TV review: Penny Dreadful Season 2, Episode 10
Ivan Radford | On 08, Jul 2015Reading time: 8 mins
Already seen the Season 2 finale? Read on at the bottom for additional, spoiler-filled comments.
“There’s no walking away from what I am,” says Ethan Chandler (Josh Hartnett) in the finale of Penny Dreadful Season 2. It’s exactly the kind of line that John Logan’s series lives off: extravagantly on-the-nose, but delivered with such conviction by the performers that they slot in perfectly between the preposterous Gothic stylings.
Hartnett’s secret came out in the moonlit open last week, when he tore Sembene’s face off – a moment so upsetting that it overshadowed the actor’s frankly rather terrible werewolf make-up. (A moment’s silence, please, for Sembene: top servant, gruff monologuer and best slave-owner-turned-torte-maker in the business.) But if that gets you feeling down, it only sets the tone for what’s to come: this whole hour is a wonderful downer. If season finales are where you usually come for a happy ending, Logan here restates his show’s ability to provide the saddest resolutions possible.
Penny Dreadful’s second run began by throwing our team into each other’s paths once more, faced with Miss Poole’s coven of witches and new, unanswered questions, but they end it further apart than ever. Sir Malcolm, as we know, has already been planning to journey to Africa, although he’s been sidetracked by the mind games of Evelyn Poole. Vanessa, meanwhile, seemed destined for Mr. Chandler’s arms, only for his lupine ways to come between them. Instead, her fate is, inevitably, a showdown with Miss Poole – and, more specifically, the fetish doll that confronted her at the end of Episode 9.
An entire climax hinged upon, essentially, a shouting match between Eva Green and a puppet? It’s yet another example of how much Penny Dreadful’s cast and script conspire to make the daftest things not just convincing, but entertaining to boot. After hearing Green spout Verbis Diablo once again, you’ll wonder why all TV shows don’t do it. In the opposite corner, Helen McCrory continues to prove Eva’s worthy adversary, while Logan is careful not to present us with a CGI Devil or similar critter: the beast is, as it has always been, a figment of her personality, an internal force as much as an external tempter.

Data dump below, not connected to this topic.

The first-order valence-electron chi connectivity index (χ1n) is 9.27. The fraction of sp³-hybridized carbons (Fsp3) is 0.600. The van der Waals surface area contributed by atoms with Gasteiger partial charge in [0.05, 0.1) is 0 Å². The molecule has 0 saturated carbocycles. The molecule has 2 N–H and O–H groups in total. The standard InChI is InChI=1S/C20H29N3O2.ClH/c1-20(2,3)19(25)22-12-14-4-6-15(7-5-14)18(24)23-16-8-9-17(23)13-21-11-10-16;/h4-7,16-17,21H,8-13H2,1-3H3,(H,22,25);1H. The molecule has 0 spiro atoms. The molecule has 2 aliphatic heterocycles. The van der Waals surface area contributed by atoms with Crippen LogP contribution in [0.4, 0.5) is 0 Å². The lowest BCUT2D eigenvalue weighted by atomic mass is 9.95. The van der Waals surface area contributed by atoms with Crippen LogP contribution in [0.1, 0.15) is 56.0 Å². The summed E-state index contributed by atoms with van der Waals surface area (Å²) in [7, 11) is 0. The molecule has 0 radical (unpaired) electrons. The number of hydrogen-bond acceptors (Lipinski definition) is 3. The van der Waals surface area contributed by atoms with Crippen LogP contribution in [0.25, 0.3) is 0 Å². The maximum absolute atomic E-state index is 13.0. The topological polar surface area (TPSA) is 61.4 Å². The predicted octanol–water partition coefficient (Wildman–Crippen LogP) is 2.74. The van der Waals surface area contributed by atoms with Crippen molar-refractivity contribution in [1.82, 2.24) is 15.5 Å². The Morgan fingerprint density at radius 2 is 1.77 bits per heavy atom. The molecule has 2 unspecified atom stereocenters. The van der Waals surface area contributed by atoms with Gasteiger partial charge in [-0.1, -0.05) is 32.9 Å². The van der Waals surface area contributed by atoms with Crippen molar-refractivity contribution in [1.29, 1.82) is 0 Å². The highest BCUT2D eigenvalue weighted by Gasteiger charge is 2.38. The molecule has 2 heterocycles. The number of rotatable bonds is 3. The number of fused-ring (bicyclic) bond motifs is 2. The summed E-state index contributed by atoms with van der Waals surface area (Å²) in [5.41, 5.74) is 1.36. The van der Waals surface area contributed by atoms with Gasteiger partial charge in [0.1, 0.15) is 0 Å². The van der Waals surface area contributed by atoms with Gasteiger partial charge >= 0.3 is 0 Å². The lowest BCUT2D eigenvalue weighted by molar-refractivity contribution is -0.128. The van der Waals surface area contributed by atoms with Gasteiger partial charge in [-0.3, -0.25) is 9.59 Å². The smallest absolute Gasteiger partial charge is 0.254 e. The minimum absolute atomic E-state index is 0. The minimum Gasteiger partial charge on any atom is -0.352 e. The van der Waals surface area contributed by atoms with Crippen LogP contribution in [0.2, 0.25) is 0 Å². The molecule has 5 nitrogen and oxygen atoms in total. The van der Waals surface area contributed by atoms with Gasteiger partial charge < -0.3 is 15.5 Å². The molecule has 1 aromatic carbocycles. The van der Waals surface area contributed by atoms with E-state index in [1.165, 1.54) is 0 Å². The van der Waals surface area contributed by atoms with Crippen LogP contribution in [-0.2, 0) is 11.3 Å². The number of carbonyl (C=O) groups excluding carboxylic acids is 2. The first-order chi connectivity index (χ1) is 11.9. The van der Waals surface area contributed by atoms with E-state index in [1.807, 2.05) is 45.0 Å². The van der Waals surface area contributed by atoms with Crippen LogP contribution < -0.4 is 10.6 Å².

It’s fitting, then, that the most difficult challenge for Vanessa is the prospect of a peaceful life with Ethan: the fact that we get to see a glimpse of what a happy relationship between them could be like gives us something to swoon over, but also makes the ultimate conclusion to the plot all the more moving. Equally impressive is that this strong, internalised conflict doesn’t prevent the show from glorying in the claws and teeth of Mr. Wolfman, who has more than enough gnashing and slashing to please fans. (Season 2 has re-emphasised the series’ knack for striking visuals and gory horror with the kind of aplomb that only Hannibal can rival.)
There is violence, too, for Mr. Clare, as his imprisonment comes to a predictable – but surprising – end. The freak show, it turns out, isn’t to be held by the Putney family (when you hear them explain their business model to Mr. Clare, you realise how poorly thought out it is) but by Frankestein’s other baby: Lily. Now firmly in the arms of Dorian, they make a formidable couple: we see them waltzing through his ballroom with all the superior air of those humans who looked down upon Angelique in Grey’s earlier ball. In a world full of blacks, purples and greys – although their are some fiery reds – they are bedecked in white and surrounded by candles: the future, for them, is unabashedly bright.
Dorian’s plot line has been the weakest in Season 2 – you wonder why Logan didn’t just hold him back until the final half – but he has, at last, become wholly relevant again. Now, it’s impossible not to see him and Lily as the central enemy in Season 3 – and to be thrilled by the prospect.
But what of Frankenstein? After being tormented by the guilt of his visions between last week’s episode and this, Victor is far from the glow of Dorian and Lily’s success – which they now plan to devour. And so, he finds himself in a darkened room facing an internal struggle as well. It’s the same problem that has dogged this whole ensemble since the first episode: the question of accepting themselves. (“You are the most human man I’ve ever met,” Vanessa tells Mr. Clare in their last underground encounter; a moment that elegantly brings their chance meetings, also in shade, full circle.) While the monsters must come to terms with their darker – and lighter – sides, the humans (Sir Malcolm and Victor) must make peace with the consequences of their actions. The more we see of Victor’s creations, therefore, the more his drug problem seems to make sense: he depends on other things to define his existence, something that Harry Treadaway’s empty eyes do so well to convey.